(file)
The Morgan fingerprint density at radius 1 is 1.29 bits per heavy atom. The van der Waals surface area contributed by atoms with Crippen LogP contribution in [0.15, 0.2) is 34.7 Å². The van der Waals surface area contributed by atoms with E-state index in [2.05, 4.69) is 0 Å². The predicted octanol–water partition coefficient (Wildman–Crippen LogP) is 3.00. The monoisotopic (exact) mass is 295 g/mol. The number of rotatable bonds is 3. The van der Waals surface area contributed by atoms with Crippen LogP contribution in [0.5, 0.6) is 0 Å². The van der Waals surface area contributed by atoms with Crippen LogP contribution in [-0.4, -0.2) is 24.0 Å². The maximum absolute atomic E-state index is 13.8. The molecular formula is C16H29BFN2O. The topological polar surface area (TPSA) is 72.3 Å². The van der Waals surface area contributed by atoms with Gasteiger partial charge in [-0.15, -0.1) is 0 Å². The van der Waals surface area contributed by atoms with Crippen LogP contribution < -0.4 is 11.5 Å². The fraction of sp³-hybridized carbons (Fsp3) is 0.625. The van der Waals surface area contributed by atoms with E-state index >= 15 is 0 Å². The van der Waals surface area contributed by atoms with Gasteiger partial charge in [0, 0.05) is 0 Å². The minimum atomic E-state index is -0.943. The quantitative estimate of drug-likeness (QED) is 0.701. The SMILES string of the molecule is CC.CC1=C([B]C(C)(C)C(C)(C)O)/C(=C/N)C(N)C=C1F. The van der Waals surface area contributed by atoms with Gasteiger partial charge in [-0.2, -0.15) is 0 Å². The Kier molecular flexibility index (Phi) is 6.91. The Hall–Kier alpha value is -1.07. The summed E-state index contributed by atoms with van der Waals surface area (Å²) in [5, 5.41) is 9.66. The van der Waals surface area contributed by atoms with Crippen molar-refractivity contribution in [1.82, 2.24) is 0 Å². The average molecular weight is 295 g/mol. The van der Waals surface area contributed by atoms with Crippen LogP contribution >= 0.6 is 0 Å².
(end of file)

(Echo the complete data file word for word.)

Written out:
The Morgan fingerprint density at radius 1 is 1.29 bits per heavy atom. The van der Waals surface area contributed by atoms with Crippen LogP contribution in [0.15, 0.2) is 34.7 Å². The van der Waals surface area contributed by atoms with E-state index in [2.05, 4.69) is 0 Å². The predicted octanol–water partition coefficient (Wildman–Crippen LogP) is 3.00. The monoisotopic (exact) mass is 295 g/mol. The number of rotatable bonds is 3. The van der Waals surface area contributed by atoms with Crippen LogP contribution in [0.5, 0.6) is 0 Å². The van der Waals surface area contributed by atoms with Crippen LogP contribution in [-0.4, -0.2) is 24.0 Å². The maximum absolute atomic E-state index is 13.8. The molecular formula is C16H29BFN2O. The topological polar surface area (TPSA) is 72.3 Å². The van der Waals surface area contributed by atoms with Gasteiger partial charge in [-0.15, -0.1) is 0 Å². The van der Waals surface area contributed by atoms with Crippen LogP contribution < -0.4 is 11.5 Å². The fraction of sp³-hybridized carbons (Fsp3) is 0.625. The van der Waals surface area contributed by atoms with E-state index >= 15 is 0 Å². The van der Waals surface area contributed by atoms with Gasteiger partial charge in [0, 0.05) is 0 Å². The minimum atomic E-state index is -0.943. The quantitative estimate of drug-likeness (QED) is 0.701. The SMILES string of the molecule is CC.CC1=C([B]C(C)(C)C(C)(C)O)/C(=C/N)C(N)C=C1F. The van der Waals surface area contributed by atoms with Gasteiger partial charge in [-0.2, -0.15) is 0 Å². The Kier molecular flexibility index (Phi) is 6.91. The Hall–Kier alpha value is -1.07. The summed E-state index contributed by atoms with van der Waals surface area (Å²) in [5, 5.41) is 9.66. The van der Waals surface area contributed by atoms with Crippen molar-refractivity contribution in [1.82, 2.24) is 0 Å². The average molecular weight is 295 g/mol. The van der Waals surface area contributed by atoms with Crippen LogP contribution >= 0.6 is 0 Å².